by Nate Chura
If television were ever to consider a tennis version of the hit NBC reality series The Apprentice, a different Donald would host the show…Donald Dell.
Dell is a former US Davis Cup captain and founder of Pro Serv Sports Management Agency, one of the first full-service sports marketing and sponsorship agencies in the world. A few of the many sports stars Dell has managed include tennis greats Arthur Ashe, Jimmy Connors and Ivan Lendl, and basketball star Michael Jordan. Dell was also a friend of former New York State Senator Robert Kennedy, and an advisor to his 1968 presidential campaign. He was on the plane with Kennedy when the Senator learned President Lyndon Johnson would not run for re-election. Dell has written a new book called, Never Make The First Offer (Except When You Should) Wisdom From A Master Deal Maker. It’s published by Penguin Group.
Listen to Dell talk about his inspiration for the book:
Dell is considered by many historians to be one of the major figures who brought about “open” tennis, the modern incarnation of the game, where players have the opportunity to earn millions of dollars in prize money. Hall of Fame tennis journalist Bud Collins cites Dell as a major force behind the professionalizing of tennis.
“Donald made a statement,” Collins recalls Dell’s message. “‘My players will go nowhere where there isn’t prize money.’ So people had to realize that it was going to be a professional game.”
Another instrumental figure in the advent of the modern game was tennis icon Jack Kramer. During the late sixties and seventies, Dell and Kramer helped form the Association of Tennis Professionals (ATP Tour).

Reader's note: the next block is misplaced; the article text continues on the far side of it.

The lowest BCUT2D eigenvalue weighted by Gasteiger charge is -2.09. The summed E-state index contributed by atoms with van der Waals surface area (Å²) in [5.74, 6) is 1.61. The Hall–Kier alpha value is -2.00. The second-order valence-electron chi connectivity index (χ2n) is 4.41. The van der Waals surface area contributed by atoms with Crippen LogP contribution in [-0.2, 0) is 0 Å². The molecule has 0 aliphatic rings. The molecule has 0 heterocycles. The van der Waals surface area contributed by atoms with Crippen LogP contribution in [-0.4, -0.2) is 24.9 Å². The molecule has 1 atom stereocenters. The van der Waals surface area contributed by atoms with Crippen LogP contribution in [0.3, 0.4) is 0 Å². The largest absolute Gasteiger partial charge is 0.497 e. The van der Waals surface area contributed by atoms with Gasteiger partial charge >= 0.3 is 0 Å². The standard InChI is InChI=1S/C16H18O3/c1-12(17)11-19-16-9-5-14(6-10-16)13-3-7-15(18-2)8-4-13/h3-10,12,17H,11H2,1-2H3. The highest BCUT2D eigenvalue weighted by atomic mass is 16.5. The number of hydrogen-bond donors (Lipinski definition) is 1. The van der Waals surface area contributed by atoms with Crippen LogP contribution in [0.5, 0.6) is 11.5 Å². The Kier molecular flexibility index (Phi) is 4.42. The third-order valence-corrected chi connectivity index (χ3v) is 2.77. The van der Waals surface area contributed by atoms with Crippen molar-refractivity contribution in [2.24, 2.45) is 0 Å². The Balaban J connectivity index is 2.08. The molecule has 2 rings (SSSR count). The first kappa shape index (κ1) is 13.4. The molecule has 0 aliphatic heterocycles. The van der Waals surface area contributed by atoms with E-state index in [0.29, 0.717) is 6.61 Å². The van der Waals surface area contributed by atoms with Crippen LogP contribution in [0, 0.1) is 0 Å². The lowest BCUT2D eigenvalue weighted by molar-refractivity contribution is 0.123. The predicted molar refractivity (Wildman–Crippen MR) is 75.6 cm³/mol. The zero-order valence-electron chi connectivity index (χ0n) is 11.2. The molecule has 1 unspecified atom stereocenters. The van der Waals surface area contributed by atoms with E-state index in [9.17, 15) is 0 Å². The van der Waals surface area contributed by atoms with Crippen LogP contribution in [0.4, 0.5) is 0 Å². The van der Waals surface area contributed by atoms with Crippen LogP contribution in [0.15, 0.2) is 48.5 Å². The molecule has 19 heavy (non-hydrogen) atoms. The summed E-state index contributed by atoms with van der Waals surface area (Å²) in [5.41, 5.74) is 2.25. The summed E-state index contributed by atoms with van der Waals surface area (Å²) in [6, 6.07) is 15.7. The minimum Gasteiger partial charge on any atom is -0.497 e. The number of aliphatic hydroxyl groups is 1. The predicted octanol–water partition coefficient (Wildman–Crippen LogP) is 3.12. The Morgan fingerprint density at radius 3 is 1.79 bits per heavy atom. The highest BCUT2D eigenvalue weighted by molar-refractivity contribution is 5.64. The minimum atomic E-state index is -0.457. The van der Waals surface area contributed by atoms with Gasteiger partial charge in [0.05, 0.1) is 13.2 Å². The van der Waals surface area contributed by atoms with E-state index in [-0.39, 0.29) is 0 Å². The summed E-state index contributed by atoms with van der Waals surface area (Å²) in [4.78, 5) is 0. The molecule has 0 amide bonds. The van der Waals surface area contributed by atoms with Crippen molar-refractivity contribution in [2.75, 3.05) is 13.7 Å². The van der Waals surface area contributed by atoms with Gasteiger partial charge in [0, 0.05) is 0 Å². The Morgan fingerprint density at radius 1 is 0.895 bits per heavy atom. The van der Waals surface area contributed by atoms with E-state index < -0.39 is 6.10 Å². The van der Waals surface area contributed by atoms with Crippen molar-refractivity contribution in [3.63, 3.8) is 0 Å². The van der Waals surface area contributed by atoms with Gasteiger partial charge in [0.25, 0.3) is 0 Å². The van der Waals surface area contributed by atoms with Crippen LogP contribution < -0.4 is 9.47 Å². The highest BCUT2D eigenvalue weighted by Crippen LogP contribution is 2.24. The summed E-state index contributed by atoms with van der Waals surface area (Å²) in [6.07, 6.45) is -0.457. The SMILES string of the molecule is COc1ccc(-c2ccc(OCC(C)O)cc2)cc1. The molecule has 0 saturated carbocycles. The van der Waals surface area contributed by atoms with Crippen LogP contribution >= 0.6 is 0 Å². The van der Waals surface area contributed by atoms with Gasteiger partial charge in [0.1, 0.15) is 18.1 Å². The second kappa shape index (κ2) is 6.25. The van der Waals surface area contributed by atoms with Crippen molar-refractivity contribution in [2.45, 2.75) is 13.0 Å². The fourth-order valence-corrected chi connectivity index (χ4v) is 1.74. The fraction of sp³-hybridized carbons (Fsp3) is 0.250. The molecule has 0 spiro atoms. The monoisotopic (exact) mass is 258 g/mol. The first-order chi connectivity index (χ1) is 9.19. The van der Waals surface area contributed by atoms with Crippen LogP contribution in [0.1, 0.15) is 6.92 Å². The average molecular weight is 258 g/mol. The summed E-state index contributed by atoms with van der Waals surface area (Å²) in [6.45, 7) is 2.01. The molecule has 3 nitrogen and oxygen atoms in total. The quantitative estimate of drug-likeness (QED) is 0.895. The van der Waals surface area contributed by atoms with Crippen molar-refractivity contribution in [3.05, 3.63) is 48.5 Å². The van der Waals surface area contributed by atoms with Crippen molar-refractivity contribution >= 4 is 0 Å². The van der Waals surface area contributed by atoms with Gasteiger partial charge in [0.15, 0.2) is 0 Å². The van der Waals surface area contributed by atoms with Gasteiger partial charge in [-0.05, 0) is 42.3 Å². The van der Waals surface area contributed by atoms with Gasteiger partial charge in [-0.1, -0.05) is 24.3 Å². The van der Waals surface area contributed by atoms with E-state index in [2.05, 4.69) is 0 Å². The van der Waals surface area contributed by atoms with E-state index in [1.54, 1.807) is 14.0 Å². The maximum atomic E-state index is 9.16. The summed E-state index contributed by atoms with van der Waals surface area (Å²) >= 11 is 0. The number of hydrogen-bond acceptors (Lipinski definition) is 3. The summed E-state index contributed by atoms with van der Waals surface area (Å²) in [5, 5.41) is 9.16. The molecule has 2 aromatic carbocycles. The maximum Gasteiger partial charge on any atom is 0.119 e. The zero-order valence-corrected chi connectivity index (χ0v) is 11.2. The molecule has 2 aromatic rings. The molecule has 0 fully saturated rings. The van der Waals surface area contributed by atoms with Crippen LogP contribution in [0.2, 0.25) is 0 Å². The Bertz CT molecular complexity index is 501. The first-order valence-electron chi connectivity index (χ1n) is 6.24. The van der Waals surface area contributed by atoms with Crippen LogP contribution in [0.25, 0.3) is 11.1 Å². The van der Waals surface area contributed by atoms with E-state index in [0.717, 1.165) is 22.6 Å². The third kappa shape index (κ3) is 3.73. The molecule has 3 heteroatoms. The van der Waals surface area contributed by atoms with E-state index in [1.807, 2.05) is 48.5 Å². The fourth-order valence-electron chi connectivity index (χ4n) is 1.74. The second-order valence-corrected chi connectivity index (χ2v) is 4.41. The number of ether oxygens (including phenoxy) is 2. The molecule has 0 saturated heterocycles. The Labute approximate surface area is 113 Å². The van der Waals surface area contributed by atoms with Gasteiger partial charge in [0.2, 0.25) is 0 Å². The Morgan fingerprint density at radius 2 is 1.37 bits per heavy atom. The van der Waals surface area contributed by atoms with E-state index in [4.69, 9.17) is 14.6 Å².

Listen here for Dell’s take on Kramer and the pro game before the Open era:
Dell likes to talk about the beginnings of Michael Jordan’s storied career. His favorite trivia question is, where was Michael Jordan in the 1984 NBA draft? Here’s Dell providing the answer:
Now, let’s get out of the pages of a book, and history, and on to the story that was written on Friday at the 2009 US Open. Notable wins yesterday included American Tayor Dent’s comeback from two sets to one down against Ivan Navarro of Spain, 6-4, 5-7, 6-7, 7-5, 7-6 (11-9). Dent, returning to the Open for the first time in four years, after three back surgeries, looked none the worse for wear. He hit 121 winners, including 20 aces, and committed 50 unforced errors before the epic four-hour, nine-minute five-setter was complete. He hit a slice backhand down the line from the ad court for a service return winner on match point. Afterward, Dent commandeered the microphone from the chair umpire and thanked the crowd.
“I just wanna say,” Dent exclaimed, “you guys are unbelievable! I love it here! Let’s go!”
The American will face Andy Murray in the third round next.
Rafael Nadal arrived on Arthur Ashe Stadium with his knees untaped, and moved as if he had brand new wheels under him in his late night win against Nicholas Kiefer. He was tested by Kiefer, but got by him in four sets. All the top 16 seeds in the men’s draw have advanced to the third round, the first time that’s EVER happened at the US Open.
Also, Francesca Schiavone of Italy knocked out 8th seeded Victoria Azarenka from Belarus, 4-6, 6-2, 6-2. After getting off to a good start, Azarenka’s game left her when she needed it most. The story was in the unforced errors. Even though Azarenka’s first-serve percentage was up at 80 percent, she managed to hit 46 unforced errors in the three-set match. The fiery Schiavone quickly seized the opening to advance into the round-of-16. She will play China’s Na Li on Sunday.
Meanwhile, Kim Clijsters had no trouble blasting through fellow Belgian, Kirsten Flipkens, 6-0, 6-2. Clijsters, who’s come out of retirement, faces her first big challenge of the US Open when she meets Venus Williams tomorrow to fight for a spot in the quarterfinals.